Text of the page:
From city student to screen star
A year ago Roger Nsengiyumva was much like any other new student at City College Norwich, but now he is coming to grips with being a star of the silver screen. This month sees the release of the film Africa United, which is being touted as the 'next Slumdog Millionaire', and which stars the 16-year-old who lives in Norwich city centre.
It tells the story of Rwandan football prodigy Fabrice, played by Roger, and his best friend and 'manager' Dudu, and Dudu's little sister Beatrice as they attempt to get to the World Cup in South Africa. While four of the film's five young lead roles were easily cast, producers and director were struggling to find a young actor for the key role of Fabrice after the favourite for the role dropped out with just weeks to go before filming starting.
This happened just before Christmas last year, and producer Mark Blaney came to Norfolk to visit his wife's parents. They showed him a cutting about Roger, which told how he was born in Rwanda at the time of the genocide, his father had been killed, his mother had fled to the UK, and they had been living in Norwich ever since.
The fact that Roger had also tried out for Nowich City Football Club caught the producer's eye and the rest is history. When the Evening News caught up with Roger on Friday, he was about to endure a day of media interviews at a press junket for the film, and was eagerly anticipating seeing the final edit of the film at the London premiere tomorrow.
He was accompanied by his mother Illuminee, who is perhaps more experienced at media interviews, having spoken to the press many times before about the book Miracle in Kigali, which tells the harrowing story of her and Roger's escape from the Rwandan genocide and how they came to make their home in Norwich.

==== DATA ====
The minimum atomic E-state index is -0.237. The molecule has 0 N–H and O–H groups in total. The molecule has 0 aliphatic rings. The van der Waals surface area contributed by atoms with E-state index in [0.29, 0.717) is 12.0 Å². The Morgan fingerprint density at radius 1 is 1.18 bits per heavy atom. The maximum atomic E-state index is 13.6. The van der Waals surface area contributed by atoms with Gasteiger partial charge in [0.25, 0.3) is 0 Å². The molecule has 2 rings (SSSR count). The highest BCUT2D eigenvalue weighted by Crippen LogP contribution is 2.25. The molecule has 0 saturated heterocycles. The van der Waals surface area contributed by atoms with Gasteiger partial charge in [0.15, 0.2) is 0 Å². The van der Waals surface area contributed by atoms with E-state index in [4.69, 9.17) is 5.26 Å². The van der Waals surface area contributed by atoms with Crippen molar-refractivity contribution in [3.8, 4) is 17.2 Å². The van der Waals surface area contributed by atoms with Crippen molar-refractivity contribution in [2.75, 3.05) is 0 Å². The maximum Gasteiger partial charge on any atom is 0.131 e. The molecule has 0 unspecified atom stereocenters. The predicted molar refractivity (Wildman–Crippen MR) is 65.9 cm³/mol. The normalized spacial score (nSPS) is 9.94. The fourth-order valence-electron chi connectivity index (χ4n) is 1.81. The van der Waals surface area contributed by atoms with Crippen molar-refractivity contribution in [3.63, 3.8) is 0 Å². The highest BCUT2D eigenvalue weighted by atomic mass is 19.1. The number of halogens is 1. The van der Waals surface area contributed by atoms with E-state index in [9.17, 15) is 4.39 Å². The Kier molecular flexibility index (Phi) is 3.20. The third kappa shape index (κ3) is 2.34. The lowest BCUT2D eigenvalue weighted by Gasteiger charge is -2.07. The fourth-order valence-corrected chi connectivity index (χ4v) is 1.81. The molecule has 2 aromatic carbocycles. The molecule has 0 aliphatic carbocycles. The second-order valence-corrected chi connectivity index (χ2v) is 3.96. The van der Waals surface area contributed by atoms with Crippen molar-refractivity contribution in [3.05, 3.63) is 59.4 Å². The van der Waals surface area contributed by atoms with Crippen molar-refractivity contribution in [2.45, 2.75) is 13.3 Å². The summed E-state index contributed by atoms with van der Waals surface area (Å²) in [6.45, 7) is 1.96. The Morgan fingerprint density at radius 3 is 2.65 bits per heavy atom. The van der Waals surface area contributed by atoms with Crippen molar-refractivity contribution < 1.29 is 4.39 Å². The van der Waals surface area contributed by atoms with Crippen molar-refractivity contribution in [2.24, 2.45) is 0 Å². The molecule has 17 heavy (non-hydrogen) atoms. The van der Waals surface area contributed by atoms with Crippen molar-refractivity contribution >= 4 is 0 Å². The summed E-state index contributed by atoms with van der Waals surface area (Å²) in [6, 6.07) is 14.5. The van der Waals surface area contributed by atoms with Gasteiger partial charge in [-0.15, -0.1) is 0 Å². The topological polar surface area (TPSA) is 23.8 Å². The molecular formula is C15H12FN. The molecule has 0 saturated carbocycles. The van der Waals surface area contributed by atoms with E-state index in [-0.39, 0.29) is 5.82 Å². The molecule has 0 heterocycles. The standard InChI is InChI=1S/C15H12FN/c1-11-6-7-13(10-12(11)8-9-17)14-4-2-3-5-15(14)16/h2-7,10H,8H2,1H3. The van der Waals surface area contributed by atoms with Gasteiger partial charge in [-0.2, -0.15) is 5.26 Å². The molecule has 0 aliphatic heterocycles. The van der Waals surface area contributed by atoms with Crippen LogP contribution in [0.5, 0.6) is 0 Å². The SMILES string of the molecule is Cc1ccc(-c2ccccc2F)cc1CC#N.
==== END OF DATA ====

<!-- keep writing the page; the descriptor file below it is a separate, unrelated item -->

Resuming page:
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Roger, a former City of Norwich School pupil, says: 'When we first got the phone call I didn't think much of it because my mum took it and she gets calls all the time about this and that. Then Debs, the director, came to Norwich to do an audition with me which meant I took it a bit more seriously.
'It got really serious after the second audition and they told me they wanted me to go to South Africa. I only really woke up to it all by the second audition. I have been keen on acting for a while but never really thought it would kick off. I was quite adamant I wanted to be a footballer for most of my earlier years.'
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Roger was first spotted playing football by an Ipswich Town scout and ended up being passed on to a Norwich City scout. He had trials with his home city club, but was dropped. 'I still love Norwich,' he adds quickly. However, his first team will always be Liverpool, as they were the first team he can remember seeing on television and he was pleased to learn that his character in the film would be wearing a Liverpool FC shirt.
'I just thought then that I was going to have a good four months.'